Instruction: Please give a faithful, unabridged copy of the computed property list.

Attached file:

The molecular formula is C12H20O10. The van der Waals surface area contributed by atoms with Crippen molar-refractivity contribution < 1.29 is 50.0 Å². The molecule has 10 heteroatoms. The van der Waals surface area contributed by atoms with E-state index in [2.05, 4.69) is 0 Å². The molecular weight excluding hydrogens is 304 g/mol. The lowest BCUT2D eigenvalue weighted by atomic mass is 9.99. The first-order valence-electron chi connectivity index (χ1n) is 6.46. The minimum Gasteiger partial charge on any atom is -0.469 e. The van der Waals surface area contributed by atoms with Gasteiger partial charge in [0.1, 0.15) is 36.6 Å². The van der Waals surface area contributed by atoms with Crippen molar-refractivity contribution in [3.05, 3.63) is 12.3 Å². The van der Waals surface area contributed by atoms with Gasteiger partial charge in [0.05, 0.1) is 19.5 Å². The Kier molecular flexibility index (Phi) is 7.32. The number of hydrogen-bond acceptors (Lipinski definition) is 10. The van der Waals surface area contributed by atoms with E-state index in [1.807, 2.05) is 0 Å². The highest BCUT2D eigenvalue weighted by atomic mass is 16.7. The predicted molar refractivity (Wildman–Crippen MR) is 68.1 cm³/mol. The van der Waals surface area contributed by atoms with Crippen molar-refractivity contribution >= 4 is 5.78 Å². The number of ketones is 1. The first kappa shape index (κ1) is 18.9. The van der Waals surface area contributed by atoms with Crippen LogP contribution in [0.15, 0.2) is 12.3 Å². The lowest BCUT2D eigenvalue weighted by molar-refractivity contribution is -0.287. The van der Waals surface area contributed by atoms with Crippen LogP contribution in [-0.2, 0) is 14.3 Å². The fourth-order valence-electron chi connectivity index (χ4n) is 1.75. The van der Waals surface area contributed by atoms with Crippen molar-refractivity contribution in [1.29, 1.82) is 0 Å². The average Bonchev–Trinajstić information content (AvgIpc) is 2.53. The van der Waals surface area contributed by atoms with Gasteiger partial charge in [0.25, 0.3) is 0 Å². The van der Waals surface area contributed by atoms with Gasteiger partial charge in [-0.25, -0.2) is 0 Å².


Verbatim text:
The molecular formula is C12H20O10. The van der Waals surface area contributed by atoms with Crippen molar-refractivity contribution < 1.29 is 50.0 Å². The molecule has 10 heteroatoms. The van der Waals surface area contributed by atoms with E-state index in [2.05, 4.69) is 0 Å². The molecular weight excluding hydrogens is 304 g/mol. The lowest BCUT2D eigenvalue weighted by atomic mass is 9.99. The first-order valence-electron chi connectivity index (χ1n) is 6.46. The minimum Gasteiger partial charge on any atom is -0.469 e. The van der Waals surface area contributed by atoms with Gasteiger partial charge in [0.1, 0.15) is 36.6 Å². The van der Waals surface area contributed by atoms with Crippen molar-refractivity contribution in [3.05, 3.63) is 12.3 Å². The van der Waals surface area contributed by atoms with Gasteiger partial charge in [0.05, 0.1) is 19.5 Å². The Kier molecular flexibility index (Phi) is 7.32. The number of hydrogen-bond acceptors (Lipinski definition) is 10. The van der Waals surface area contributed by atoms with E-state index in [1.807, 2.05) is 0 Å². The highest BCUT2D eigenvalue weighted by atomic mass is 16.7. The predicted molar refractivity (Wildman–Crippen MR) is 68.1 cm³/mol. The van der Waals surface area contributed by atoms with Crippen molar-refractivity contribution >= 4 is 5.78 Å². The number of ketones is 1. The first kappa shape index (κ1) is 18.9. The van der Waals surface area contributed by atoms with Crippen LogP contribution in [0.15, 0.2) is 12.3 Å². The lowest BCUT2D eigenvalue weighted by molar-refractivity contribution is -0.287. The van der Waals surface area contributed by atoms with Crippen LogP contribution in [-0.2, 0) is 14.3 Å². The fourth-order valence-electron chi connectivity index (χ4n) is 1.75. The van der Waals surface area contributed by atoms with Crippen molar-refractivity contribution in [1.29, 1.82) is 0 Å². The average Bonchev–Trinajstić information content (AvgIpc) is 2.53. The van der Waals surface area contributed by atoms with Gasteiger partial charge in [0.25, 0.3) is 0 Å². The van der Waals surface area contributed by atoms with Gasteiger partial charge in [-0.25, -0.2) is 0 Å².